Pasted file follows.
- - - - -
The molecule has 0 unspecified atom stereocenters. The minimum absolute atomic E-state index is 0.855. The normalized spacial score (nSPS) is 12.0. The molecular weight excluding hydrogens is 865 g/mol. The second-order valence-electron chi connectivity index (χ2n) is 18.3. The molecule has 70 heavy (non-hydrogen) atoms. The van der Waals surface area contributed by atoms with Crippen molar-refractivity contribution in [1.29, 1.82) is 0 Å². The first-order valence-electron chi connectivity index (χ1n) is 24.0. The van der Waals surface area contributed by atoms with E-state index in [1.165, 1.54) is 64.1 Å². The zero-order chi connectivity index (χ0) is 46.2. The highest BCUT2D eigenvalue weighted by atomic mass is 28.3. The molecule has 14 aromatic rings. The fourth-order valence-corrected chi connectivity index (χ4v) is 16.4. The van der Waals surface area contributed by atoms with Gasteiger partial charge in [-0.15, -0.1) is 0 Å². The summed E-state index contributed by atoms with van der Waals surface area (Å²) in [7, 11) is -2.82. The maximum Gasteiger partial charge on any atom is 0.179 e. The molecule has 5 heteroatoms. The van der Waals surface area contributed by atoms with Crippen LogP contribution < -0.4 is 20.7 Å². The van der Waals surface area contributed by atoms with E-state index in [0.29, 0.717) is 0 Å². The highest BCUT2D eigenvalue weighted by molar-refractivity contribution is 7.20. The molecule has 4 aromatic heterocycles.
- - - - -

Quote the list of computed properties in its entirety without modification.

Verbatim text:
The molecule has 0 unspecified atom stereocenters. The minimum absolute atomic E-state index is 0.855. The normalized spacial score (nSPS) is 12.0. The molecular weight excluding hydrogens is 865 g/mol. The second-order valence-electron chi connectivity index (χ2n) is 18.3. The molecule has 70 heavy (non-hydrogen) atoms. The van der Waals surface area contributed by atoms with Crippen molar-refractivity contribution in [1.29, 1.82) is 0 Å². The first-order valence-electron chi connectivity index (χ1n) is 24.0. The van der Waals surface area contributed by atoms with E-state index in [1.165, 1.54) is 64.1 Å². The zero-order chi connectivity index (χ0) is 46.2. The highest BCUT2D eigenvalue weighted by atomic mass is 28.3. The molecule has 14 aromatic rings. The fourth-order valence-corrected chi connectivity index (χ4v) is 16.4. The van der Waals surface area contributed by atoms with Gasteiger partial charge in [-0.15, -0.1) is 0 Å². The summed E-state index contributed by atoms with van der Waals surface area (Å²) in [7, 11) is -2.82. The maximum Gasteiger partial charge on any atom is 0.179 e. The molecule has 5 heteroatoms. The van der Waals surface area contributed by atoms with Crippen LogP contribution < -0.4 is 20.7 Å². The van der Waals surface area contributed by atoms with E-state index in [0.29, 0.717) is 0 Å². The highest BCUT2D eigenvalue weighted by molar-refractivity contribution is 7.20. The molecule has 4 aromatic heterocycles.